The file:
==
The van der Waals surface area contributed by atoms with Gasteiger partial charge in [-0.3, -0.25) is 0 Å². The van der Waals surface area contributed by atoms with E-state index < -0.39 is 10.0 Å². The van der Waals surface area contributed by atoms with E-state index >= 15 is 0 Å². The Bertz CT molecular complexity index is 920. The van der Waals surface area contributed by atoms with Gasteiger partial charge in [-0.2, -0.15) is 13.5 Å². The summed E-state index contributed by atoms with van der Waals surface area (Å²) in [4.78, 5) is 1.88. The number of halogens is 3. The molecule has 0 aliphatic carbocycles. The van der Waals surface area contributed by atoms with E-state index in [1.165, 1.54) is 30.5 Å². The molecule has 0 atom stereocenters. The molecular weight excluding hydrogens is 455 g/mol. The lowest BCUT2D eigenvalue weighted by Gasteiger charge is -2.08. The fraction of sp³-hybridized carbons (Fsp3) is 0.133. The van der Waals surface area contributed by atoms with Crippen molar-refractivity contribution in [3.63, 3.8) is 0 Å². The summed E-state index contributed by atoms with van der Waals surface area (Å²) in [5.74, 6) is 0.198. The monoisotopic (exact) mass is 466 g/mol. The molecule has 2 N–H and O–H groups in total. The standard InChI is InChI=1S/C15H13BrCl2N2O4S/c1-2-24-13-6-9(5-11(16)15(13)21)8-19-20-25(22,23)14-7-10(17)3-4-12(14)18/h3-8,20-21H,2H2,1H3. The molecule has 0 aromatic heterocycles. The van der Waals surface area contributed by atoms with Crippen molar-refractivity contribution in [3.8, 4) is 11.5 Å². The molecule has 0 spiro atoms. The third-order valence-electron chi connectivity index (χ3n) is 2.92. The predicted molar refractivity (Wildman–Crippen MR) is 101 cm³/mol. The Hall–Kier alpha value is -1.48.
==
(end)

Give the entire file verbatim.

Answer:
The van der Waals surface area contributed by atoms with Gasteiger partial charge in [-0.3, -0.25) is 0 Å². The van der Waals surface area contributed by atoms with E-state index < -0.39 is 10.0 Å². The van der Waals surface area contributed by atoms with E-state index >= 15 is 0 Å². The Bertz CT molecular complexity index is 920. The van der Waals surface area contributed by atoms with Gasteiger partial charge in [-0.2, -0.15) is 13.5 Å². The summed E-state index contributed by atoms with van der Waals surface area (Å²) in [4.78, 5) is 1.88. The number of halogens is 3. The molecule has 0 aliphatic carbocycles. The van der Waals surface area contributed by atoms with E-state index in [1.165, 1.54) is 30.5 Å². The molecule has 0 atom stereocenters. The molecular weight excluding hydrogens is 455 g/mol. The lowest BCUT2D eigenvalue weighted by Gasteiger charge is -2.08. The fraction of sp³-hybridized carbons (Fsp3) is 0.133. The van der Waals surface area contributed by atoms with Crippen molar-refractivity contribution in [3.63, 3.8) is 0 Å². The summed E-state index contributed by atoms with van der Waals surface area (Å²) in [5.74, 6) is 0.198. The monoisotopic (exact) mass is 466 g/mol. The molecule has 2 N–H and O–H groups in total. The standard InChI is InChI=1S/C15H13BrCl2N2O4S/c1-2-24-13-6-9(5-11(16)15(13)21)8-19-20-25(22,23)14-7-10(17)3-4-12(14)18/h3-8,20-21H,2H2,1H3. The molecule has 0 aromatic heterocycles. The van der Waals surface area contributed by atoms with Crippen molar-refractivity contribution in [3.8, 4) is 11.5 Å². The molecule has 0 spiro atoms. The third-order valence-electron chi connectivity index (χ3n) is 2.92. The predicted molar refractivity (Wildman–Crippen MR) is 101 cm³/mol. The Hall–Kier alpha value is -1.48.